RCN to join strikes 

The Royal College of Nursing (RCN) is set to return to the picket line after a pay offer was rejected. Sir Julian Hartley, the chief executive of NHS Providers, said: “Nobody in the NHS wants patients to be left waiting longer for appointments, but the disruption caused by strikes is piling even more pressure on overstretched services already facing a chronic capacity crunch, putting a brake on progress in bringing down waiting lists.”


Preparation of nurses for an unprecedented strike

Protesting against low wages and overwork in the UK, nurses have rejected Rishi Sunak’s government’s offer to increase their salaries. They are preparing to hold a crippling strike in this country. The Royal College of Nurses announced that its members plan to stop providing medical services in sensitive areas of health centres such as emergency, intensive care and cancer wards in an unprecedented move. This protest movement is planned for April 30 and 48 hours.


Growing increase in the death rates after the medical staff strike

On the other hand, official statistics in England show that deaths increased by 11% during the medical workers’ strike. Statistical data indicate that the waiting time for patients to receive medical services in England had also reached the highest level since 2007, when the collection of statistics in this field began. However, the British Medical Association says these statistics have nothing to do with the staff strike.


Rishi Sunak’s promise to improve UK healthcare

Rishi Sunak’s government has promised to improve the UK’s healthcare system and reduce waiting times. However, hospital managers believe that realising such goals will be unlikely due to the growing protests of the medical staff. The RCN General Secretary & Chief Executive, Pat Cullen, has written to the Health Secretary, Steve Barclay, asking for further negotiations on the payment of the protesting staff. She clarified that the offer of a 5% increase in nurses’ salaries is not enough, and those who were on the front lines of the fight against this crisis during the Covid-19 epidemic expect to receive a better financial offer.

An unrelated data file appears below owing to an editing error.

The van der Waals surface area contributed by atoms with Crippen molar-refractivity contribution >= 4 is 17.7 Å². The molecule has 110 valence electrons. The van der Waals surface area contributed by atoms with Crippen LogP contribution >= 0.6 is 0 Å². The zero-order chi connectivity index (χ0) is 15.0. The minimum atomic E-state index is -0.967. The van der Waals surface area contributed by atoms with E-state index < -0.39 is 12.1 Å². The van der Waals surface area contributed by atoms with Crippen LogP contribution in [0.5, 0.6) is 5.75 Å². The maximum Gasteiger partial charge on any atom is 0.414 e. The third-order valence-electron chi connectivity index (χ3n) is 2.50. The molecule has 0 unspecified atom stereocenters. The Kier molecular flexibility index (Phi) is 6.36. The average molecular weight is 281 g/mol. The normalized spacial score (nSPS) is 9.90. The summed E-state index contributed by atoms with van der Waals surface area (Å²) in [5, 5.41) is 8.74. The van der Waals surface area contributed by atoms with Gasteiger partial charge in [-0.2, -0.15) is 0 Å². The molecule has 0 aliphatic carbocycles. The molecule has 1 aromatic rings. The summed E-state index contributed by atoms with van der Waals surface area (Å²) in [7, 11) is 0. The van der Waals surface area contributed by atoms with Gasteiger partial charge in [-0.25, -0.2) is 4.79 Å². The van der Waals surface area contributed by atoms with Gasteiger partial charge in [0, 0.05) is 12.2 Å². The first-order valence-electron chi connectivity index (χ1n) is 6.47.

The Dissatisfaction with the UK Health System

Two months ago, the British Prime Minister held a joint emergency meeting with the presence of the secretaries of finance, health and protesting unions. Still, it did not bring a concrete result that would prevent the continuation of the strikes. This meeting led to the formation of a headquarters inside the hospitals to distribute the patients among the medical centres when the employees of this department were on strike. The results of the latest research also show that most British people are dissatisfied with the performance of the UK health system amid a sharp drop in medical services and a widespread strike by doctors, nurses and ambulance drivers.


The deterioration of the UK health system 

The UK health system has performed poorly in recent years. The common findings of a survey by the prestigious YouGov and The Times show that according to two-thirds of the British people, the level of medical services in this country is dire, and 80% believe that the situation has worsened over the past five years, that is, after UK left the EU. British medical workers have gone on several strikes recently, but Rishi Sunak’s conservative government is unwilling to improve their working conditions and raise wages.